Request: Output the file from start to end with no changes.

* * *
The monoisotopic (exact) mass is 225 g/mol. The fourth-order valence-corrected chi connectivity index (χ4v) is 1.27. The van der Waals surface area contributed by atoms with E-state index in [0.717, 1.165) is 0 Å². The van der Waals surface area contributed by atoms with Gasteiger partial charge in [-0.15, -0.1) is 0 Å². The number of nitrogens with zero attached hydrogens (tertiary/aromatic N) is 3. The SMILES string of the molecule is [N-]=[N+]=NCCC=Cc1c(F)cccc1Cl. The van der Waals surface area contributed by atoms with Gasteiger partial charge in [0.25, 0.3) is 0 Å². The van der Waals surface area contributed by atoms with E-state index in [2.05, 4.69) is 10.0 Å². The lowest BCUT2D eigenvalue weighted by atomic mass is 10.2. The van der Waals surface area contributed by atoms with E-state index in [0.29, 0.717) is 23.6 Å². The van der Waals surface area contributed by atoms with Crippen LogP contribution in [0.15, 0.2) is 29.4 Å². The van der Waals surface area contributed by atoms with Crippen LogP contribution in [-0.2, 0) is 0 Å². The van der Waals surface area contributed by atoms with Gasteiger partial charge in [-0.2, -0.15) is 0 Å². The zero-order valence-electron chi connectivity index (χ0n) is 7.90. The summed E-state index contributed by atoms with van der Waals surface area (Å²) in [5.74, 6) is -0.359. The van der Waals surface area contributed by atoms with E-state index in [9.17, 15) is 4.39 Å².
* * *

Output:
The monoisotopic (exact) mass is 225 g/mol. The fourth-order valence-corrected chi connectivity index (χ4v) is 1.27. The van der Waals surface area contributed by atoms with E-state index in [0.717, 1.165) is 0 Å². The van der Waals surface area contributed by atoms with Gasteiger partial charge in [-0.15, -0.1) is 0 Å². The number of nitrogens with zero attached hydrogens (tertiary/aromatic N) is 3. The SMILES string of the molecule is [N-]=[N+]=NCCC=Cc1c(F)cccc1Cl. The van der Waals surface area contributed by atoms with Gasteiger partial charge in [0.25, 0.3) is 0 Å². The van der Waals surface area contributed by atoms with E-state index in [2.05, 4.69) is 10.0 Å². The lowest BCUT2D eigenvalue weighted by atomic mass is 10.2. The van der Waals surface area contributed by atoms with E-state index in [0.29, 0.717) is 23.6 Å². The van der Waals surface area contributed by atoms with Crippen LogP contribution in [0.15, 0.2) is 29.4 Å². The van der Waals surface area contributed by atoms with Crippen LogP contribution in [-0.2, 0) is 0 Å². The van der Waals surface area contributed by atoms with Gasteiger partial charge in [-0.2, -0.15) is 0 Å². The zero-order valence-electron chi connectivity index (χ0n) is 7.90. The summed E-state index contributed by atoms with van der Waals surface area (Å²) in [5.74, 6) is -0.359. The van der Waals surface area contributed by atoms with E-state index in [9.17, 15) is 4.39 Å².